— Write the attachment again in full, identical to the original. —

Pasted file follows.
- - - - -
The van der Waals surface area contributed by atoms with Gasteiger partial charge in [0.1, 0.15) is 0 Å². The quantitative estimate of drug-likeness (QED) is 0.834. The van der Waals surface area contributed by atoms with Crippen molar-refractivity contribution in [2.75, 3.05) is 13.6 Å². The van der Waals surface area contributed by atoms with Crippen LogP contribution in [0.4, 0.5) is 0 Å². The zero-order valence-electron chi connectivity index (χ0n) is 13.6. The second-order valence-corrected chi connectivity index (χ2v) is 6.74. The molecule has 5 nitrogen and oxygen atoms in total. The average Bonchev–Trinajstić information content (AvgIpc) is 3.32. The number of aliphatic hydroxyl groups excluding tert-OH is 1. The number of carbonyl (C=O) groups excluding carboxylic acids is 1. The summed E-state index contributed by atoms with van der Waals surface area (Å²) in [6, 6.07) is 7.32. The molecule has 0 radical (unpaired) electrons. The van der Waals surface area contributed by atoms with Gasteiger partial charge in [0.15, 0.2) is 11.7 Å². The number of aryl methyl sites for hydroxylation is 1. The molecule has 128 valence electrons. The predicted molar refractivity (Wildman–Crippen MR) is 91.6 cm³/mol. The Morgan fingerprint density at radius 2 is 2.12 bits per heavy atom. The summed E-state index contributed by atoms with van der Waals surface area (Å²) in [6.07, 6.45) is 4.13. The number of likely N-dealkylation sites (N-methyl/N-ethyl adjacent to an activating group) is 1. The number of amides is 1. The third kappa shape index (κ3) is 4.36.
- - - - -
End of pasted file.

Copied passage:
The van der Waals surface area contributed by atoms with Gasteiger partial charge in [0.1, 0.15) is 0 Å². The quantitative estimate of drug-likeness (QED) is 0.834. The van der Waals surface area contributed by atoms with Crippen molar-refractivity contribution in [2.75, 3.05) is 13.6 Å². The van der Waals surface area contributed by atoms with Crippen LogP contribution in [0.4, 0.5) is 0 Å². The zero-order valence-electron chi connectivity index (χ0n) is 13.6. The second-order valence-corrected chi connectivity index (χ2v) is 6.74. The molecule has 5 nitrogen and oxygen atoms in total. The average Bonchev–Trinajstić information content (AvgIpc) is 3.32. The number of aliphatic hydroxyl groups excluding tert-OH is 1. The number of carbonyl (C=O) groups excluding carboxylic acids is 1. The summed E-state index contributed by atoms with van der Waals surface area (Å²) in [6, 6.07) is 7.32. The molecule has 0 radical (unpaired) electrons. The van der Waals surface area contributed by atoms with Gasteiger partial charge in [0.15, 0.2) is 11.7 Å². The number of aryl methyl sites for hydroxylation is 1. The molecule has 128 valence electrons. The predicted molar refractivity (Wildman–Crippen MR) is 91.6 cm³/mol. The Morgan fingerprint density at radius 2 is 2.12 bits per heavy atom. The summed E-state index contributed by atoms with van der Waals surface area (Å²) in [6.07, 6.45) is 4.13. The number of likely N-dealkylation sites (N-methyl/N-ethyl adjacent to an activating group) is 1. The number of amides is 1. The third kappa shape index (κ3) is 4.36.